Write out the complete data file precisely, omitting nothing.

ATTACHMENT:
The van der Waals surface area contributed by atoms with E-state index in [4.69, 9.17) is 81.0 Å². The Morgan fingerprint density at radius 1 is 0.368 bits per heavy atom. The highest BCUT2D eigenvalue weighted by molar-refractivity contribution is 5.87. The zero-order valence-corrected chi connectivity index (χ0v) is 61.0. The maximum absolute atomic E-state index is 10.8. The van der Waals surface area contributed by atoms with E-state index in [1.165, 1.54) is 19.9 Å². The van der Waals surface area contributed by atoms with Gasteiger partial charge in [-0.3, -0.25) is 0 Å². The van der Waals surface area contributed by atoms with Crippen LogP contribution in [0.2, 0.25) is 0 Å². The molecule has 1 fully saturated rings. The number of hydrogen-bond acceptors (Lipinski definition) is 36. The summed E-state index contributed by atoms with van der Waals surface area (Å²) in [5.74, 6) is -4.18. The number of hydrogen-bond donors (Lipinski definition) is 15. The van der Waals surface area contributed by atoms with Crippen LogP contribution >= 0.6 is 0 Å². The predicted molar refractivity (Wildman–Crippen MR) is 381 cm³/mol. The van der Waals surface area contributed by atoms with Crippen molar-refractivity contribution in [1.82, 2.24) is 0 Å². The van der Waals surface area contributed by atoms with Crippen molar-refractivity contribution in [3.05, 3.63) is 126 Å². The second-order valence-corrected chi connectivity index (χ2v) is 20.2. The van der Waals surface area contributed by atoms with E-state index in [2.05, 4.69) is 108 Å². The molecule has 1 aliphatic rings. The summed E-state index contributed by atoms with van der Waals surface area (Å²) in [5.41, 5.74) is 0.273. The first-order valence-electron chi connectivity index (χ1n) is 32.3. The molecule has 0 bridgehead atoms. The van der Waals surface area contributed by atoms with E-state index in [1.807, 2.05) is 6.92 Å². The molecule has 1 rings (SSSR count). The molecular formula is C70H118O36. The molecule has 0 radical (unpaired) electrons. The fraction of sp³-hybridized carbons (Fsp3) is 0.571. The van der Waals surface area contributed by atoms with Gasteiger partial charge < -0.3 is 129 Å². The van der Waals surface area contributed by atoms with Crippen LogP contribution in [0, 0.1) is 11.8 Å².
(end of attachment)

The van der Waals surface area contributed by atoms with E-state index in [4.69, 9.17) is 81.0 Å². The Morgan fingerprint density at radius 1 is 0.368 bits per heavy atom. The highest BCUT2D eigenvalue weighted by molar-refractivity contribution is 5.87. The zero-order valence-corrected chi connectivity index (χ0v) is 61.0. The maximum absolute atomic E-state index is 10.8. The van der Waals surface area contributed by atoms with E-state index in [1.165, 1.54) is 19.9 Å². The van der Waals surface area contributed by atoms with Gasteiger partial charge in [-0.3, -0.25) is 0 Å². The van der Waals surface area contributed by atoms with Crippen LogP contribution in [0.2, 0.25) is 0 Å². The molecule has 1 fully saturated rings. The number of hydrogen-bond acceptors (Lipinski definition) is 36. The summed E-state index contributed by atoms with van der Waals surface area (Å²) in [5.74, 6) is -4.18. The number of hydrogen-bond donors (Lipinski definition) is 15. The van der Waals surface area contributed by atoms with Crippen LogP contribution >= 0.6 is 0 Å². The predicted molar refractivity (Wildman–Crippen MR) is 381 cm³/mol. The van der Waals surface area contributed by atoms with Crippen molar-refractivity contribution in [1.82, 2.24) is 0 Å². The van der Waals surface area contributed by atoms with Crippen molar-refractivity contribution in [3.05, 3.63) is 126 Å². The second-order valence-corrected chi connectivity index (χ2v) is 20.2. The van der Waals surface area contributed by atoms with E-state index in [2.05, 4.69) is 108 Å². The molecule has 1 aliphatic rings. The summed E-state index contributed by atoms with van der Waals surface area (Å²) in [5.41, 5.74) is 0.273. The first-order valence-electron chi connectivity index (χ1n) is 32.3. The molecule has 0 bridgehead atoms. The van der Waals surface area contributed by atoms with E-state index in [1.807, 2.05) is 6.92 Å². The molecule has 1 rings (SSSR count). The molecular formula is C70H118O36. The molecule has 0 radical (unpaired) electrons. The fraction of sp³-hybridized carbons (Fsp3) is 0.571. The van der Waals surface area contributed by atoms with Gasteiger partial charge < -0.3 is 129 Å². The van der Waals surface area contributed by atoms with Crippen LogP contribution in [0, 0.1) is 11.8 Å².